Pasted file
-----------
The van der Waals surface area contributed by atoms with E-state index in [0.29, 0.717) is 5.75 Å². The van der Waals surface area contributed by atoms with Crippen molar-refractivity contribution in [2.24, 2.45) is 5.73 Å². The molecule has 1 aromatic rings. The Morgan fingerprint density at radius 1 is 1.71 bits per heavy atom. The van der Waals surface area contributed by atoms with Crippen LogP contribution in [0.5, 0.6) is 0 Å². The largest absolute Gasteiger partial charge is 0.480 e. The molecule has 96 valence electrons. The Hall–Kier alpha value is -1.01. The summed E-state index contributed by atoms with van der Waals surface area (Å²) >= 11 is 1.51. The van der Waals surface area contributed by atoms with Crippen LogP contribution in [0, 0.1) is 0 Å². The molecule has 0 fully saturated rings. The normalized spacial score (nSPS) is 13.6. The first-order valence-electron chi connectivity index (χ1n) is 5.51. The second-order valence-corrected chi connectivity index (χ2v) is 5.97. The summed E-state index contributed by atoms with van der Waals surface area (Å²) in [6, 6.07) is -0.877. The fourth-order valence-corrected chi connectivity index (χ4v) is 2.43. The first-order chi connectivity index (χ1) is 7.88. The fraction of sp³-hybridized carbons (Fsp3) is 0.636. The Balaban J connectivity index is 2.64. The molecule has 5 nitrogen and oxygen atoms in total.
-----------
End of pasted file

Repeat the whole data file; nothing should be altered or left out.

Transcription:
The van der Waals surface area contributed by atoms with E-state index in [0.29, 0.717) is 5.75 Å². The van der Waals surface area contributed by atoms with Crippen molar-refractivity contribution in [2.24, 2.45) is 5.73 Å². The molecule has 1 aromatic rings. The Morgan fingerprint density at radius 1 is 1.71 bits per heavy atom. The van der Waals surface area contributed by atoms with Crippen LogP contribution in [0.5, 0.6) is 0 Å². The largest absolute Gasteiger partial charge is 0.480 e. The molecule has 96 valence electrons. The Hall–Kier alpha value is -1.01. The summed E-state index contributed by atoms with van der Waals surface area (Å²) >= 11 is 1.51. The van der Waals surface area contributed by atoms with Crippen LogP contribution in [0, 0.1) is 0 Å². The molecule has 0 fully saturated rings. The normalized spacial score (nSPS) is 13.6. The first-order valence-electron chi connectivity index (χ1n) is 5.51. The second-order valence-corrected chi connectivity index (χ2v) is 5.97. The summed E-state index contributed by atoms with van der Waals surface area (Å²) in [6, 6.07) is -0.877. The fourth-order valence-corrected chi connectivity index (χ4v) is 2.43. The first-order chi connectivity index (χ1) is 7.88. The fraction of sp³-hybridized carbons (Fsp3) is 0.636. The Balaban J connectivity index is 2.64. The molecule has 5 nitrogen and oxygen atoms in total.